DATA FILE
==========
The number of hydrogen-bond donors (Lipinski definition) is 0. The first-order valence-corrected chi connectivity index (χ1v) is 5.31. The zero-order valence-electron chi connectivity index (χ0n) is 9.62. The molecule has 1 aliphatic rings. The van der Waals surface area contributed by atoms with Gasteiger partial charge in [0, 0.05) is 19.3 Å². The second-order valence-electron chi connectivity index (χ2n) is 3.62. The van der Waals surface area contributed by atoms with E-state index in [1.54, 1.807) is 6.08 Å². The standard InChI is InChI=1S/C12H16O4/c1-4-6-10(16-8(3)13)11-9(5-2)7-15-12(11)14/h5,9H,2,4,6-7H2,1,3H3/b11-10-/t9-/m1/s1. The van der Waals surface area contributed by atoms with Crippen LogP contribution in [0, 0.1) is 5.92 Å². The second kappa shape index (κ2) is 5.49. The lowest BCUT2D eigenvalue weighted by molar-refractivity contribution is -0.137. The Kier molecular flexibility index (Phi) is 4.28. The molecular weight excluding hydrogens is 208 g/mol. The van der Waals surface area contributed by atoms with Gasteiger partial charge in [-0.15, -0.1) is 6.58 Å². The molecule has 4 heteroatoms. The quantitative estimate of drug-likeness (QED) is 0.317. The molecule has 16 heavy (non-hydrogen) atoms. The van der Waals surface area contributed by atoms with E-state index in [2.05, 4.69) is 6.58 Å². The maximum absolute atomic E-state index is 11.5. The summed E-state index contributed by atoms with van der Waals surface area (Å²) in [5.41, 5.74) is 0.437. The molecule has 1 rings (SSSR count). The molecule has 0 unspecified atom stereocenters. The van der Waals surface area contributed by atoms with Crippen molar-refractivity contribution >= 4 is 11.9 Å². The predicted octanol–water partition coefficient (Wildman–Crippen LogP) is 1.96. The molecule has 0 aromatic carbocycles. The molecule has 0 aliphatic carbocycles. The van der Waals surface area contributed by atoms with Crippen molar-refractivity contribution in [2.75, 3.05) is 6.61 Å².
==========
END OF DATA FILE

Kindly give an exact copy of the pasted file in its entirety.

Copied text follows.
The number of hydrogen-bond donors (Lipinski definition) is 0. The first-order valence-corrected chi connectivity index (χ1v) is 5.31. The zero-order valence-electron chi connectivity index (χ0n) is 9.62. The molecule has 1 aliphatic rings. The van der Waals surface area contributed by atoms with Gasteiger partial charge in [0, 0.05) is 19.3 Å². The second-order valence-electron chi connectivity index (χ2n) is 3.62. The van der Waals surface area contributed by atoms with E-state index in [1.54, 1.807) is 6.08 Å². The standard InChI is InChI=1S/C12H16O4/c1-4-6-10(16-8(3)13)11-9(5-2)7-15-12(11)14/h5,9H,2,4,6-7H2,1,3H3/b11-10-/t9-/m1/s1. The van der Waals surface area contributed by atoms with Crippen LogP contribution in [0, 0.1) is 5.92 Å². The second kappa shape index (κ2) is 5.49. The lowest BCUT2D eigenvalue weighted by molar-refractivity contribution is -0.137. The Kier molecular flexibility index (Phi) is 4.28. The molecular weight excluding hydrogens is 208 g/mol. The van der Waals surface area contributed by atoms with Gasteiger partial charge in [-0.15, -0.1) is 6.58 Å². The molecule has 4 heteroatoms. The quantitative estimate of drug-likeness (QED) is 0.317. The molecule has 16 heavy (non-hydrogen) atoms. The van der Waals surface area contributed by atoms with E-state index in [2.05, 4.69) is 6.58 Å². The maximum absolute atomic E-state index is 11.5. The summed E-state index contributed by atoms with van der Waals surface area (Å²) in [5.41, 5.74) is 0.437. The molecule has 1 rings (SSSR count). The molecule has 0 unspecified atom stereocenters. The van der Waals surface area contributed by atoms with Crippen molar-refractivity contribution >= 4 is 11.9 Å². The predicted octanol–water partition coefficient (Wildman–Crippen LogP) is 1.96. The molecule has 0 aromatic carbocycles. The molecule has 0 aliphatic carbocycles. The van der Waals surface area contributed by atoms with Crippen molar-refractivity contribution in [2.75, 3.05) is 6.61 Å².